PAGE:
Many patients today decide to utilize a Flexible Spending Account (FSA), provided by their employer or within a community healthcare plan, to pay for their acupuncture therapy, prescribed herbal and nutrient medicine, or even their co-payment with insurance. This is one of 4 tax advantaged healthcare spending accounts that will cover much of the cost of care. A debit card is often issued with an FSA, which can be used at my office. My office and name should be registered with the account company, which is usually automatic with a national registry of physicians. If there is no debit card, the patient pays out of pocket at a discounted rate and seeks reimbursement from the health spending account. This must be made clear to this office at each treatment, as a professional superbill must be created for documentation in all cases. Creating superbills after the fact involves more time and trouble, and the patient should remind me after each session that they are using an FSA or one of the other tax-advantaged healthcare spending accounts, such as a Health Saving Account (HSA for sole proprietors of a business), Health Reimbursement Accounts (HRA), and Medical Savings Accounts (MSA). The patient may also want to pay out of pocket at a discounted price, and use the superbill to seek reimbursement from the insurance company. This is a perfectly acceptable way to also handle insurance payments, and involves direct dealing between you and the company that you contract.

The Health Savings Account (HSA) offers the greatest monetary benefit, and provides a full tax deduction for patients with any type of sole proprietorship in a Small Business. This account is simple to set up through your bank, or through your financial adviser, and is simply a savings account to keep records of out-of-pocket health spending for tax records. While the payments come out of pocket, the tax deduction often fully pays for this healthcare up to a yearly limit for either the individual or the family. Currently, the individual yearly limit on the HSA of $2500.00 more than pays for the professional medical services from the Licensed Acupuncturist and herbalist in most cases. More and more businesses are also now offering contributions to a Flex Spending Account (FSA), or a Health Reimbursement Account (HRA) as well, as an employee benefit. Often, the employee needs to request this benefit, and needs to contribute to it as well, but it serves as a pre-tax exemption, reducing the yearly taxable income, which is quite the advantage for some employees who are on the cusp of a higher tax bracket.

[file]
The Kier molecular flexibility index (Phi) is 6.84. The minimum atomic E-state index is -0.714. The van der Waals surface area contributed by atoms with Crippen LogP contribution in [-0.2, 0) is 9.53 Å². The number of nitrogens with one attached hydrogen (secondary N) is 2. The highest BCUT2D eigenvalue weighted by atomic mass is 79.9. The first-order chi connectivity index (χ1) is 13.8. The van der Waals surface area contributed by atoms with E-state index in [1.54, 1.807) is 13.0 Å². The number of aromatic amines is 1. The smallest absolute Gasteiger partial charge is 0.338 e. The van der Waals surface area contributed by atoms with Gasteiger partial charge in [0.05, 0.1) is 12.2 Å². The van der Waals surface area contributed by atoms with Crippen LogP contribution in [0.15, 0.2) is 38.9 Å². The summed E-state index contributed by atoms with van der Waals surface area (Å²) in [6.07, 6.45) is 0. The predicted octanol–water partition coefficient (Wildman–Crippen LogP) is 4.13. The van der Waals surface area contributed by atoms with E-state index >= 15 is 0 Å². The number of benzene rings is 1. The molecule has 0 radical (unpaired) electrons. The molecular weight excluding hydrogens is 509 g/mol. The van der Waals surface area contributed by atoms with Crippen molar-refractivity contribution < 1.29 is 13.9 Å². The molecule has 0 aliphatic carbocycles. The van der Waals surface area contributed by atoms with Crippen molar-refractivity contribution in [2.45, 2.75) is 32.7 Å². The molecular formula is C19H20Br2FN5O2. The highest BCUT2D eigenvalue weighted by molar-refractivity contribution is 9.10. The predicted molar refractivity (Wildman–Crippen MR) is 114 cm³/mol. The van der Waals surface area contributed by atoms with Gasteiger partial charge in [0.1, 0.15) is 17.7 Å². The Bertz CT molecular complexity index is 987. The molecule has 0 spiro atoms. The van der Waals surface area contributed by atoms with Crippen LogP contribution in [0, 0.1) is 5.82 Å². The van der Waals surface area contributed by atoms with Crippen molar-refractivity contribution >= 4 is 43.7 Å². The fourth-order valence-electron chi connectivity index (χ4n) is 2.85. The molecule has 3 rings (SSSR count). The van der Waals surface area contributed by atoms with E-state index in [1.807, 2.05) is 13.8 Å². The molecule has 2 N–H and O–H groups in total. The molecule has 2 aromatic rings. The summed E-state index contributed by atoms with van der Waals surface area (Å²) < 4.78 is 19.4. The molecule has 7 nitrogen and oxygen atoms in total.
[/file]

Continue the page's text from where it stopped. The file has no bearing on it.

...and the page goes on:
One of the complications of workers utilizing these tax-advantaged accounts to reduce out-of-pocket costs for Complementary Medicine has been the rule that if the employee does not use this money that it may be lost at the end of the year. The Patient Protection and Affordable Care Act (also called Obamacare) has mandated that $500 of this spending account will be carried over to the next fiscal year, without this cynical loss of funds. Since some of the money in most Flex Spending Accounts (FSA) plans is contributed by the worker, this has been a disincentive in the past, and workers should be aware and monitor this legal provision in the management of their FSA. If the patient has chosen a group health plan at work with a high deductible, a Health Reimbursement Account (HRA) is available on request, sometimes managed by the insurer, that pays for the out-of-pocket costs of the high deductible, including the services of the Licensed Acupuncturist if these services are covered on the plan. Often, most of the cost of the HRA is paid by the employer as a benefit, but the employee often has to request this account to take advantage of the employer benefit payment. By ignoring these accounts, you are just throwing money out of the window.

These tax-advantaged healthcare spending plans were set up because of the frustration in inability to pass simple legislation providing individual freedom of choice in healthcare for decades due to massive lobbying efforts. All of the healthcare coverage and payment complication in the United States is unfortunate, as it adds stress to the already stressful situation with disease and injury. These alternatives to standard insurance payment are sensible, and provide a means to help pay for the expense of Complementary Medicine. Don't let the complications of these plans discourage you from obtaining the considerable economic benefit provided.

Information Resources

  1. Information on tax-advantaged Health Spending Accounts, such as the FSA, HSA and HRA, is available on Wikipedia:
  2. A 2013 government comparison of the 4 types of tax-advantaged healthcare spending accounts is available by clicking here:
  3. A simplified explanation of the FSA and HSA is presented here by the University of Pittsburgh Medical Center: